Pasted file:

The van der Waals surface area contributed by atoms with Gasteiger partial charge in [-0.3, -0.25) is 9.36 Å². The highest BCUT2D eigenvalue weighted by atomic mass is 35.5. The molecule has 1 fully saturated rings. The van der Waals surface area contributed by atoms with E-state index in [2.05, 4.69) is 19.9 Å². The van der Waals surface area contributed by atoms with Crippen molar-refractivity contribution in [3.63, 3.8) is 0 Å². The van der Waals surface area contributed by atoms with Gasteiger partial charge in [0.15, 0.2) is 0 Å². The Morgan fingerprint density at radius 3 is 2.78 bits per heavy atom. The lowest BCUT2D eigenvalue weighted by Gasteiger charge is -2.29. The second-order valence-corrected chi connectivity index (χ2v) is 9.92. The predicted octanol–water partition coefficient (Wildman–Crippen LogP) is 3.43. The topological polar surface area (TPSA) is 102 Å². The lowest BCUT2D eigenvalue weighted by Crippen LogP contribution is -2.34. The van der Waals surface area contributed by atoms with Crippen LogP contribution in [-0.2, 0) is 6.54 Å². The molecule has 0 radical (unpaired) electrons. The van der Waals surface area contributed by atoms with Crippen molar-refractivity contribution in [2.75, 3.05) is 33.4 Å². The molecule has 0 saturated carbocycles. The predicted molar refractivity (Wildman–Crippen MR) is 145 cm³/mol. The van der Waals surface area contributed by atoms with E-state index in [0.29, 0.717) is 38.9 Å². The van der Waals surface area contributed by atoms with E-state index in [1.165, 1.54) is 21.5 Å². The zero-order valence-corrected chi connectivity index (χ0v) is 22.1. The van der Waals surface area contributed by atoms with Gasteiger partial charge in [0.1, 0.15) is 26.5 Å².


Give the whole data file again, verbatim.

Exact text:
The van der Waals surface area contributed by atoms with Gasteiger partial charge in [-0.3, -0.25) is 9.36 Å². The highest BCUT2D eigenvalue weighted by atomic mass is 35.5. The molecule has 1 fully saturated rings. The van der Waals surface area contributed by atoms with E-state index in [2.05, 4.69) is 19.9 Å². The van der Waals surface area contributed by atoms with Crippen molar-refractivity contribution in [3.63, 3.8) is 0 Å². The van der Waals surface area contributed by atoms with Gasteiger partial charge in [0.15, 0.2) is 0 Å². The Morgan fingerprint density at radius 3 is 2.78 bits per heavy atom. The lowest BCUT2D eigenvalue weighted by Gasteiger charge is -2.29. The second-order valence-corrected chi connectivity index (χ2v) is 9.92. The predicted octanol–water partition coefficient (Wildman–Crippen LogP) is 3.43. The topological polar surface area (TPSA) is 102 Å². The lowest BCUT2D eigenvalue weighted by Crippen LogP contribution is -2.34. The van der Waals surface area contributed by atoms with Crippen LogP contribution in [-0.2, 0) is 6.54 Å². The molecule has 0 radical (unpaired) electrons. The van der Waals surface area contributed by atoms with Crippen molar-refractivity contribution in [2.75, 3.05) is 33.4 Å². The molecule has 0 saturated carbocycles. The predicted molar refractivity (Wildman–Crippen MR) is 145 cm³/mol. The van der Waals surface area contributed by atoms with E-state index in [0.29, 0.717) is 38.9 Å². The van der Waals surface area contributed by atoms with E-state index in [1.165, 1.54) is 21.5 Å². The zero-order valence-corrected chi connectivity index (χ0v) is 22.1. The van der Waals surface area contributed by atoms with Gasteiger partial charge in [0.1, 0.15) is 26.5 Å².